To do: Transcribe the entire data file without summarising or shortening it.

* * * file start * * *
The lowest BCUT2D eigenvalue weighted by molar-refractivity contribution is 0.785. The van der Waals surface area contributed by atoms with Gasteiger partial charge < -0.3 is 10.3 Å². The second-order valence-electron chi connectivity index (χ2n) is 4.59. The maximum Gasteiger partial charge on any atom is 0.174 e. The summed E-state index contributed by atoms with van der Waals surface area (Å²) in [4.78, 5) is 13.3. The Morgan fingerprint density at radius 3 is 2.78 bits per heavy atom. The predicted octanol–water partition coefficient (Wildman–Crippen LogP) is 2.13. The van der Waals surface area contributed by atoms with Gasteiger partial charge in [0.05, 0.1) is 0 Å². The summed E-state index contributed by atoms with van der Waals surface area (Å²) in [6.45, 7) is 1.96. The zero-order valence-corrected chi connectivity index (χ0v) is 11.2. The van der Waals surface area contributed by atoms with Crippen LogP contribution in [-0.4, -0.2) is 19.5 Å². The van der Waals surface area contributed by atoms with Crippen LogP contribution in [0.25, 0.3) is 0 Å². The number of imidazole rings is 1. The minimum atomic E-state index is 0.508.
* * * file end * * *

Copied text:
The lowest BCUT2D eigenvalue weighted by molar-refractivity contribution is 0.785. The van der Waals surface area contributed by atoms with Gasteiger partial charge < -0.3 is 10.3 Å². The second-order valence-electron chi connectivity index (χ2n) is 4.59. The maximum Gasteiger partial charge on any atom is 0.174 e. The summed E-state index contributed by atoms with van der Waals surface area (Å²) in [4.78, 5) is 13.3. The Morgan fingerprint density at radius 3 is 2.78 bits per heavy atom. The predicted octanol–water partition coefficient (Wildman–Crippen LogP) is 2.13. The van der Waals surface area contributed by atoms with Gasteiger partial charge in [0.05, 0.1) is 0 Å². The summed E-state index contributed by atoms with van der Waals surface area (Å²) in [6.45, 7) is 1.96. The zero-order valence-corrected chi connectivity index (χ0v) is 11.2. The van der Waals surface area contributed by atoms with Crippen LogP contribution in [-0.4, -0.2) is 19.5 Å². The van der Waals surface area contributed by atoms with Crippen LogP contribution in [0.25, 0.3) is 0 Å². The number of imidazole rings is 1. The minimum atomic E-state index is 0.508.